In fact an undercover police officer can take illegal drugs with you to "prove" they aren't police. The police can lie about evidence they have about you (they can fabricate ''fake'' evidence to trick you into confessing, for example). While fake evidence cannot be used in court, if it makes you confess, it no longer matters. And here’s a catch: YOU can never lie to police. Never confess — it does not help you.

Be Aware Of Your Body Language and Eye Movements

Be calm but conscious of your body language and eye movements. The police, especially interrogators, are very well trained in reading your body language and eye movements. These are involuntary movements that you make, and reveal your state of mind, and even indicate if you are lying or telling the truth. Remain calm, do not react to questions, and never offer any information or answer a question you do not want to.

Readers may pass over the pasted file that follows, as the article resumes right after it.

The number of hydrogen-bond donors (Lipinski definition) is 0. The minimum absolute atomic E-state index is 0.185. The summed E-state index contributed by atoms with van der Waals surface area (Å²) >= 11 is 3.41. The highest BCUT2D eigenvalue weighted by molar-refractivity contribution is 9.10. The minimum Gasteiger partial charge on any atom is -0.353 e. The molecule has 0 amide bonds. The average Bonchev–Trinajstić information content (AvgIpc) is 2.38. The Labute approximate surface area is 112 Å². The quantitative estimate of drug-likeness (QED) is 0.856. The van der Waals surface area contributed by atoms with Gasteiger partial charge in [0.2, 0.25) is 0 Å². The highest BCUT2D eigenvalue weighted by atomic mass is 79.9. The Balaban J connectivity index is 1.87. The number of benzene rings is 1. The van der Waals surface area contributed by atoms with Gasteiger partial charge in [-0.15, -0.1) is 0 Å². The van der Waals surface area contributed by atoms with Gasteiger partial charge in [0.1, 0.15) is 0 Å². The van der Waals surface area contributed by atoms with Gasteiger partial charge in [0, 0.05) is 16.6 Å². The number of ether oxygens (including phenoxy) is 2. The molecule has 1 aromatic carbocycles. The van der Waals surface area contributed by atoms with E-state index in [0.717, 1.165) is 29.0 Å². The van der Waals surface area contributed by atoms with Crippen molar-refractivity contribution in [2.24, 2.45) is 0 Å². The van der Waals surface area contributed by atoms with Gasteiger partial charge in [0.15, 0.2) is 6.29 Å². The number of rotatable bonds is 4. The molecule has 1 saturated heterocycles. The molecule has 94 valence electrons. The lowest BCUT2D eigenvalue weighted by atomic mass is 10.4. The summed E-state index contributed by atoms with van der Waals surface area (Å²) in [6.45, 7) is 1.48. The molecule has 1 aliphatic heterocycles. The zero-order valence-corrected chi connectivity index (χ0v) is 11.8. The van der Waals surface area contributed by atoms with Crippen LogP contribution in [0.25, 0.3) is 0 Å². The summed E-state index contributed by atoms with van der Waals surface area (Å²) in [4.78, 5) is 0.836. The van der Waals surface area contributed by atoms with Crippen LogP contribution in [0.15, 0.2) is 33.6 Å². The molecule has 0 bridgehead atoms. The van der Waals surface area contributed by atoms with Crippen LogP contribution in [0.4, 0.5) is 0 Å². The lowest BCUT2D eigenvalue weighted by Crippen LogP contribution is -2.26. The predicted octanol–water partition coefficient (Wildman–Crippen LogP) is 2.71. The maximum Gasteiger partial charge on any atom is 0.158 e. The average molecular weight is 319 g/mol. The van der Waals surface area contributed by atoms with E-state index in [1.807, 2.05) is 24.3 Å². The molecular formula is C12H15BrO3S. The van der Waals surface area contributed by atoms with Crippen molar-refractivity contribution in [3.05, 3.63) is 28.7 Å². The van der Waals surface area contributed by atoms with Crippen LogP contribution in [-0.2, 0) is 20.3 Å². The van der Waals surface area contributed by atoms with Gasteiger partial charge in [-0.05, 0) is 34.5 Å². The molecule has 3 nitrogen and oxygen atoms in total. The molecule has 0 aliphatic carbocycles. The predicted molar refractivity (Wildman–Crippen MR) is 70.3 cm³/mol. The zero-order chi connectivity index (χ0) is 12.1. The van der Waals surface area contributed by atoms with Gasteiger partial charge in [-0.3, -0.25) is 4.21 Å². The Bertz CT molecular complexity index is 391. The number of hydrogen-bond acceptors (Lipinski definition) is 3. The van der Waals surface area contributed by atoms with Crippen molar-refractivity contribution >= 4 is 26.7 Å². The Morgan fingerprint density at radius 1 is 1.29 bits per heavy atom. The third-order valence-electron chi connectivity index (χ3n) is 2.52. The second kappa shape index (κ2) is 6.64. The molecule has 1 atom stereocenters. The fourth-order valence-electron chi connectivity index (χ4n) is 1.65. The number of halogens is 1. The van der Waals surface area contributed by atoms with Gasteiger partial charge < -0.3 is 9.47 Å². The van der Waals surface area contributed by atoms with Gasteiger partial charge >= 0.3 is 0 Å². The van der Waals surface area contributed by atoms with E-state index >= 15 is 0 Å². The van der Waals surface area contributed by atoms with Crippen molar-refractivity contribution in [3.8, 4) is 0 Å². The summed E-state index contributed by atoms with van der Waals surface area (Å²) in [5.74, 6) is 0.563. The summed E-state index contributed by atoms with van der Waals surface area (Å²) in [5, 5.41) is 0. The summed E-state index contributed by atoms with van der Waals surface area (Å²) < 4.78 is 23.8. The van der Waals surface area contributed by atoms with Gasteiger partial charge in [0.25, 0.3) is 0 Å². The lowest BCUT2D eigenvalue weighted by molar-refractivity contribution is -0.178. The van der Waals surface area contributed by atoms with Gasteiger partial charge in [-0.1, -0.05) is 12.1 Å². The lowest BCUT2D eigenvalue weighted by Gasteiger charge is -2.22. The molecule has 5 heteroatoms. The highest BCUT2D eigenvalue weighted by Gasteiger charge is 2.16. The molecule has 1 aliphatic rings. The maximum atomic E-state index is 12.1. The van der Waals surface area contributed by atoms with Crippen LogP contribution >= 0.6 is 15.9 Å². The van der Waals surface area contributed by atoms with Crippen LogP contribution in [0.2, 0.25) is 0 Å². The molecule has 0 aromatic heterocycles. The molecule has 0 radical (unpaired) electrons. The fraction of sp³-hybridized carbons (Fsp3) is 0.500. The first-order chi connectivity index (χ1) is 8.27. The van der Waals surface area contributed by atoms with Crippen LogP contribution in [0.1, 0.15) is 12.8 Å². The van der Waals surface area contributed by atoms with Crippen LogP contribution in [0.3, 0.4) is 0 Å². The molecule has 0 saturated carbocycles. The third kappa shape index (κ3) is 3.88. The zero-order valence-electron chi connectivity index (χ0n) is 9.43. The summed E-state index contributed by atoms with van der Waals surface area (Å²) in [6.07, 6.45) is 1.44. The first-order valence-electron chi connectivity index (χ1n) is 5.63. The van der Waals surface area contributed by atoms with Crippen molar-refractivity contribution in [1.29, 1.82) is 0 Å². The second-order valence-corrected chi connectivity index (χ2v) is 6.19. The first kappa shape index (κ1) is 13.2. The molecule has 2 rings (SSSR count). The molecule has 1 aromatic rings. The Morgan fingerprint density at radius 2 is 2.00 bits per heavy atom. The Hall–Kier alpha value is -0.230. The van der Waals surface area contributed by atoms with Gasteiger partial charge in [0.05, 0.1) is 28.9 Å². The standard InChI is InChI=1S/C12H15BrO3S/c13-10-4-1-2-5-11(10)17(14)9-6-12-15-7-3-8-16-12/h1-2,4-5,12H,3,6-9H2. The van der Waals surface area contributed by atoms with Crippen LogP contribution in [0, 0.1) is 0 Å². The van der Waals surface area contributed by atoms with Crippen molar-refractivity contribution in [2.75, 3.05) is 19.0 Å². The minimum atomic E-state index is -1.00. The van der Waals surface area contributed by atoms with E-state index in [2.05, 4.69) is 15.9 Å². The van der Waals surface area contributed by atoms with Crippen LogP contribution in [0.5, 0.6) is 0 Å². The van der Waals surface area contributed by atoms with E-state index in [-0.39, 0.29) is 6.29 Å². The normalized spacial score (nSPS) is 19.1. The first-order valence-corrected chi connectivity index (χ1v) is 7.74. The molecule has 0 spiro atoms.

• Never confess or cooperate in a search — it does not help you and it will not make the justice system more lenient on you — EVER.
Did you know that 80% of the people in prison are they because they confessed and admitted to a crime? Some police interrogation tactics are so persuasive that innocent people have admitted to crimes they did not commit.
Most important: Remember that the justice system is never more lenient on you when you give up your rights. Confessing or cooperating will only make things harder on you. When you give up your rights, you also give up any hope of being treated fairly. Always be polite and courteous, but never cave in and never waive your rights. EVER